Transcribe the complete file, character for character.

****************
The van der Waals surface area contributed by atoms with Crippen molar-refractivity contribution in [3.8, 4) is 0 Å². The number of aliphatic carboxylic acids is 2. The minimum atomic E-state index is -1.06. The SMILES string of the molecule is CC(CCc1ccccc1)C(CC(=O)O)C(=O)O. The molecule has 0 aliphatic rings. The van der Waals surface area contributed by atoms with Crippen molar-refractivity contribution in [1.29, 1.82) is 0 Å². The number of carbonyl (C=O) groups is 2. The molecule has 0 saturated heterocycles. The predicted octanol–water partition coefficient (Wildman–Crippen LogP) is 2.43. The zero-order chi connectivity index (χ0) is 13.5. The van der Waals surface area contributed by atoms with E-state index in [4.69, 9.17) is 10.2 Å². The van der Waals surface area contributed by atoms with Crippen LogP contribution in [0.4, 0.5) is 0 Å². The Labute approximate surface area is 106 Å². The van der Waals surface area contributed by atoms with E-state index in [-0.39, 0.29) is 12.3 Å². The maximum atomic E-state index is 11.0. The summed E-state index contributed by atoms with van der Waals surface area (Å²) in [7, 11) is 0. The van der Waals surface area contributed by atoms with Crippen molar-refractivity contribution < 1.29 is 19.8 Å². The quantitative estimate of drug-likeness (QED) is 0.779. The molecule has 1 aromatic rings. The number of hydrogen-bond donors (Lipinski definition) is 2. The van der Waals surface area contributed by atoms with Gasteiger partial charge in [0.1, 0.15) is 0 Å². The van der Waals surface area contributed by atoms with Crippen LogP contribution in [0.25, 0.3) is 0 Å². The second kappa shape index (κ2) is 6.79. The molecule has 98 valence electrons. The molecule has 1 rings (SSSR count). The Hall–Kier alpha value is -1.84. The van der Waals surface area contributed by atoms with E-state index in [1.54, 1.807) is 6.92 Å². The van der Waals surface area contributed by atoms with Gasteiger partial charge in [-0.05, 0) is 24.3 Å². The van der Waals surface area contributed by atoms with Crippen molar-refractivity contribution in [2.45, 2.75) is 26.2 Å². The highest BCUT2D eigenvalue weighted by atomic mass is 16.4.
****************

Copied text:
The van der Waals surface area contributed by atoms with Crippen molar-refractivity contribution in [3.8, 4) is 0 Å². The number of aliphatic carboxylic acids is 2. The minimum atomic E-state index is -1.06. The SMILES string of the molecule is CC(CCc1ccccc1)C(CC(=O)O)C(=O)O. The molecule has 0 aliphatic rings. The van der Waals surface area contributed by atoms with Crippen molar-refractivity contribution in [1.29, 1.82) is 0 Å². The number of carbonyl (C=O) groups is 2. The molecule has 0 saturated heterocycles. The predicted octanol–water partition coefficient (Wildman–Crippen LogP) is 2.43. The zero-order chi connectivity index (χ0) is 13.5. The van der Waals surface area contributed by atoms with E-state index in [4.69, 9.17) is 10.2 Å². The van der Waals surface area contributed by atoms with Crippen LogP contribution in [0.4, 0.5) is 0 Å². The Labute approximate surface area is 106 Å². The van der Waals surface area contributed by atoms with E-state index in [-0.39, 0.29) is 12.3 Å². The maximum atomic E-state index is 11.0. The summed E-state index contributed by atoms with van der Waals surface area (Å²) in [7, 11) is 0. The van der Waals surface area contributed by atoms with Crippen molar-refractivity contribution < 1.29 is 19.8 Å². The quantitative estimate of drug-likeness (QED) is 0.779. The molecule has 1 aromatic rings. The number of hydrogen-bond donors (Lipinski definition) is 2. The van der Waals surface area contributed by atoms with Gasteiger partial charge in [0.1, 0.15) is 0 Å². The van der Waals surface area contributed by atoms with Crippen LogP contribution in [0.25, 0.3) is 0 Å². The second kappa shape index (κ2) is 6.79. The molecule has 98 valence electrons. The molecule has 1 rings (SSSR count). The Hall–Kier alpha value is -1.84. The van der Waals surface area contributed by atoms with E-state index in [1.54, 1.807) is 6.92 Å². The van der Waals surface area contributed by atoms with Gasteiger partial charge in [-0.05, 0) is 24.3 Å². The van der Waals surface area contributed by atoms with Crippen molar-refractivity contribution in [2.45, 2.75) is 26.2 Å². The highest BCUT2D eigenvalue weighted by atomic mass is 16.4.